I didn't expect a Nicolas Cage movie to be the voice of this moment. I was wrong

Robin Feld, played by Nicholas Cage, speaks his first line (to the pig) about nine minutes in.

Sara Stewart is a film and culture writer who lives in western Pennsylvania. The views expressed here are solely the author's own. View more opinion articles on CNN. The op-ed below contains spoilers for the movie "Pig."

(CNN)Of all 2021's surprises, a movie delivering gentle, minimally violent emotional catharsis and starring Nicolas Cage has to be one of the strangest. The plot of the new movie "Pig," released on video on demand last week, sounds like a "John Wick" riff: A reclusive truffle hunter's beloved pig is stolen, and he journeys into the underbelly of the city he once called home to get her back.

Sara Stewart
But it's not like you might think. First of all, that underbelly turns out to be the restaurant world of Portland, Oregon. It's hardly a den of assassins, although, in a scene that's both stomach-churning and funny, it does turn out to have its own fight club. More surprising, Cage's character, Robin Feld, is a pensive, quiet soul -- a master chef who's slow to anger and can reduce cold-hearted men to tears with his cooking.
    For sure, there is something inherently hilarious about Cage growling, "Who. Has. My. Pig?" But more than anything else, this enchantingly odd movie grows to enfold you in a lingering sense of melancholy that rings eerily true, especially right now.
      This resonance hit home when I went into a grocery store the other day, where half the customers weren't wearing masks despite the store's posted request. I felt the flickering of a familiar anger -- and then a sort of internal shrug. The idea of returning to perma-rage about other people's lack of concern for public health is simply exhausting; it's overwhelming. Instead of anger or frustration, I found myself experiencing a kind of grief. Many of us, I think, are mourning the loss of normal life, and public civility, both of which feel like they may be gone for good.
      Between the rapidly unfolding Delta variant nightmare and the UN's new report on the inevitability of major climate disasters, we're all living in a time of unparalleled anxiety and sadness. What better time for a little movie about a man, a swine and the unbearable weight of grief? Are we not all in some way Robin Feld, struggling out of the wilderness with unkempt beards and dirty faces, squinting at civilization like it's a memory we've long forgotten, trying to get back something invaluable that we've lost?
      Robin starts the movie silent -- he speaks his first line (to the pig) about nine minutes in -- and gradually recovers his way with language as the film progresses. Then he gives a couple of memorable monologues. In the first, he describes in detail the way Portland will likely disappear in an earthquake and tsunami in the not too distant future. So, he concludes, who gives a s**t about petty disagreements? It's a bleakly comic speech -- this guy is intense -- but also speaks to a growing awareness of how precarious our existence really is.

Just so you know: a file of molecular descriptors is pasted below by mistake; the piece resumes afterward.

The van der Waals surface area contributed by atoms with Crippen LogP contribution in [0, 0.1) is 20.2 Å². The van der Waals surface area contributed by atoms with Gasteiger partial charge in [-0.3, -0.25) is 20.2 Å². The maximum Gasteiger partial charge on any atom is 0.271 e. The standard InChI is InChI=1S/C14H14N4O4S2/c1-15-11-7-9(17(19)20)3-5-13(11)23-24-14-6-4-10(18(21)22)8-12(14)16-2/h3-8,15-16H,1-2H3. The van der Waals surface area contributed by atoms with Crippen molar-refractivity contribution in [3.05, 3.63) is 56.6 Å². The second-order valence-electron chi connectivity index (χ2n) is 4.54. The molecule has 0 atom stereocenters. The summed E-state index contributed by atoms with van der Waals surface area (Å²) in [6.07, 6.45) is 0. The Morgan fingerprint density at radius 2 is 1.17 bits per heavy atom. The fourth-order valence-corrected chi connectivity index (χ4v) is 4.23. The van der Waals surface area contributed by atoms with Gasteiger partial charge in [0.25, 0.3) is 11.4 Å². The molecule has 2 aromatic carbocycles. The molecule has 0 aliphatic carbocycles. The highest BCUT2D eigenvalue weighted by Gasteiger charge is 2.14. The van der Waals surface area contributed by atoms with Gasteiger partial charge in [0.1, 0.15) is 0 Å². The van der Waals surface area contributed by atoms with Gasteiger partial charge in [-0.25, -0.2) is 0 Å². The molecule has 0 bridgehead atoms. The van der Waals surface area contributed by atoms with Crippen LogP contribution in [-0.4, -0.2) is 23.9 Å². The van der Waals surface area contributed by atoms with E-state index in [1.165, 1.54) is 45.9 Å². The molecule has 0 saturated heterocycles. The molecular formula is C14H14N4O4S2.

We learn, through scant exposition, that Robin has suffered a loss before this: His wife, Lori. Making Robin a grieving widower is a pretty cliched trope, which is why first-time feature director Michael Sarnoski thankfully doles out only a couple of references.
      "We don't get a lot of things to really care about," Robin says. This is the film's mantra. Appreciate those things and hold them close while you can. As a dog person, I applaud the film's pointing out that animals can be as meaningful as anyone else, and that it is natural for us to feel devastated at their loss.
      "Pig" also shows a wonderful willingness to humanize the characters around Robin, even his adversaries. Amir (Alex Wolff), a hotshot truffle dealer who ends up chauffeuring Robin around, initially comes off as a shallow jerk but -- in a great performance from Wolff -- turns out to be troubled, but a mensch. Amir's restaurateur dad (Adam Arkin) presents as a first-rate jackass but we get a look into his suffering, too. And a high-concept chef (David Knell) -- whose molecular gastronomy menu is taken apart by Robin in a brutal but amusing speech -- is shown to be a vulnerable guy who's drifted far from his true ambitions.
      These characters are a valuable reminder: All people, even the ones we're pretty sure are awful, are carrying baggage we probably don't know about.
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        Some foodies have taken issue with the film's takedown of fancy cuisine, but even if its portrait of Portland isn't wildly accurate, Robin's philosophy feels in tune with our collective turn toward home cooking. The film's sections are titled with simple food: Mushroom tart, French toast, a roasted bird and a salted baguette. As the camera pans through his cabin's kitchen, we see his jars of home-pickled vegetables, his container of Morton's salt. (No Himalayan pink salt here.) You can make magic with the basics.
        "There's nothing out here for most of us," Robin says. Hopefully, that's not true -- or if it is, it won't be forever. But the fantasy that "Pig" offers, the relief of narrowing your world down to a few carefully curated passions, is a welcome escape at a time when all around us the world seems to be crumbling. We don't get a lot of things to really care about. We have to hold our pigs close, whoever they may be.